Since the COVID-19 vaccines were authorized by the FDA, one of the big questions has been how well they prevent transmission of the COVID-19 even among those who have been vaccinated. The clinical trials used disease — an infection with symptoms — as the endpoint because stopping severe disease and death was the most important priority. In addition, it’s very difficult to develop a vaccine that creates sterilizing immunity, the type of immunity that prevents infection — the virus’s ability to enter cells and begin replicating.
A handful of vaccines can prevent infection, but most only prevent disease. If the COVID-19 vaccines do not prevent infection, that means a person who is vaccinated can theoretically pick up the virus, which will then replicate for a short time before the immune response takes care of it.
During that time, the vaccinated person would potentially be infectious to others, though less so than a symptomatic person since the vaccinated person would not have much virus (viral load) in their body. If, however, the vaccines can prevent infection entirely, then most vaccinated people would not be likely to pick up the virus and risk passing it on to others.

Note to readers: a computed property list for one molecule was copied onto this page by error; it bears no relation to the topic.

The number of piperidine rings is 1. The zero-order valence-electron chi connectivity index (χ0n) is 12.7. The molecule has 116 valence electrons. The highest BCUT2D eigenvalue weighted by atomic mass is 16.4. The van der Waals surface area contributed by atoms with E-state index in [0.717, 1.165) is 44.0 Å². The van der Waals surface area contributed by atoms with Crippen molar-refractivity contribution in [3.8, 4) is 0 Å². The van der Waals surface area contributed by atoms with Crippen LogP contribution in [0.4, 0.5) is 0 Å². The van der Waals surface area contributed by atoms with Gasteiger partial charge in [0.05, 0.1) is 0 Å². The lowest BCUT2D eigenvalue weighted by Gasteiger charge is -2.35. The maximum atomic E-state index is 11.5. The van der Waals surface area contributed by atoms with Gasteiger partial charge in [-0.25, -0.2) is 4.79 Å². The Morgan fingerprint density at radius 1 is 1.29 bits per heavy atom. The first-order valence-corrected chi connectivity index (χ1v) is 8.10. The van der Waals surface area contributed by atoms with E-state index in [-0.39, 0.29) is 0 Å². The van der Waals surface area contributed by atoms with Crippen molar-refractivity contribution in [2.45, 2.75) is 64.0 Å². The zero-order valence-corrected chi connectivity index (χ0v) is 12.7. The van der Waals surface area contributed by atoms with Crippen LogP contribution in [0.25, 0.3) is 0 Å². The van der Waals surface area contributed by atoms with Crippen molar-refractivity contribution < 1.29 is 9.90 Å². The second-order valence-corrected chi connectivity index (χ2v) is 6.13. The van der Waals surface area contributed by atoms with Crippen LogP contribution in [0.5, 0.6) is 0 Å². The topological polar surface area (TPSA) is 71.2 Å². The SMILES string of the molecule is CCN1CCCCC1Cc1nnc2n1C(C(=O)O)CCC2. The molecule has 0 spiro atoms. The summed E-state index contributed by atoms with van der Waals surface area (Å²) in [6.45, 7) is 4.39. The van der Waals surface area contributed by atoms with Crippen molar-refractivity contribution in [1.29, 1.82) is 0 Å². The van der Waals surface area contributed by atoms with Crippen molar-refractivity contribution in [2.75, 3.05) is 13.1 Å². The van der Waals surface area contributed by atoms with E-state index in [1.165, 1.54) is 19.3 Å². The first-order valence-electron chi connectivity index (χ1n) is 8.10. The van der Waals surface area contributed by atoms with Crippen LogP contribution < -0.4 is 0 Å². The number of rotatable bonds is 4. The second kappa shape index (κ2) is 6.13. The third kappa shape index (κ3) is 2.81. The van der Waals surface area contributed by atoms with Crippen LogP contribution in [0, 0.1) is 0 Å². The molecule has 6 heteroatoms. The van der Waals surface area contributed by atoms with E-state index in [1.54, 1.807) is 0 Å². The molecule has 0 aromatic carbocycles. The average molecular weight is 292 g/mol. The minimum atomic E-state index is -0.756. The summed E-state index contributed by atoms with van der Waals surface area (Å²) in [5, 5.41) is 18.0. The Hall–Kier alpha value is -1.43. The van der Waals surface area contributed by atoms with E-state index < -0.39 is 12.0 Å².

For journalists writing about these vaccination angles, a new data section at the AHCJ Medical Studies and COVID-19 Core Topics includes a list of the studies through April 20 which look at how well the vaccines prevent transmission. The list is not necessarily exhaustive, but it includes the studies I was able to track down so far.
The list includes the following studies (see the Data section for complete citations):
- Moderna mRNA-1273 Sponsor Briefing Document Addendum
- Janssen Ad26.COV2.S Vaccine for the Prevention of COVID-19, pg. 35.
- Initial real world evidence for lower viral load of individuals who have been vaccinated by BNT162b2 (preprint)
- FDA-authorized COVID-19 vaccines are effective per real-world evidence synthesized across a multi-state health system (preprint).
- Effectiveness of BNT162b2 mRNA Vaccine Against Infection and COVID-19 Vaccine Coverage in Healthcare Workers in England, Multicentre Prospective Cohort Study (the SIREN Study) (preprint)
- Early rate reductions of SARS-CoV-2 infection and COVID-19 in BNT162b2 vaccine recipients
- Initial report of decreased SARS-CoV-2 viral load after inoculation with the BNT162b2 vaccine
- Impact of the COVID-19 Vaccine on Asymptomatic Infection Among Patients Undergoing Pre-Procedural COVID-19 Molecular Screening
- SARS-CoV-2 Infection after Vaccination in Health Care Workers in California
- Early Evidence of the Effect of SARS-CoV-2 Vaccine at One Medical Center
- BNT162b2 mRNA Covid-19 Vaccine Effectiveness among Health Care Workers
- BNT162b2 mRNA Covid-19 Vaccine in a Nationwide Mass Vaccination Setting
- Interim Estimates of Vaccine Effectiveness of BNT162b2 and mRNA-1273 COVID-19 Vaccines in Preventing SARS-CoV-2 Infection Among Health Care Personnel, First Responders, and Other Essential and Frontline Workers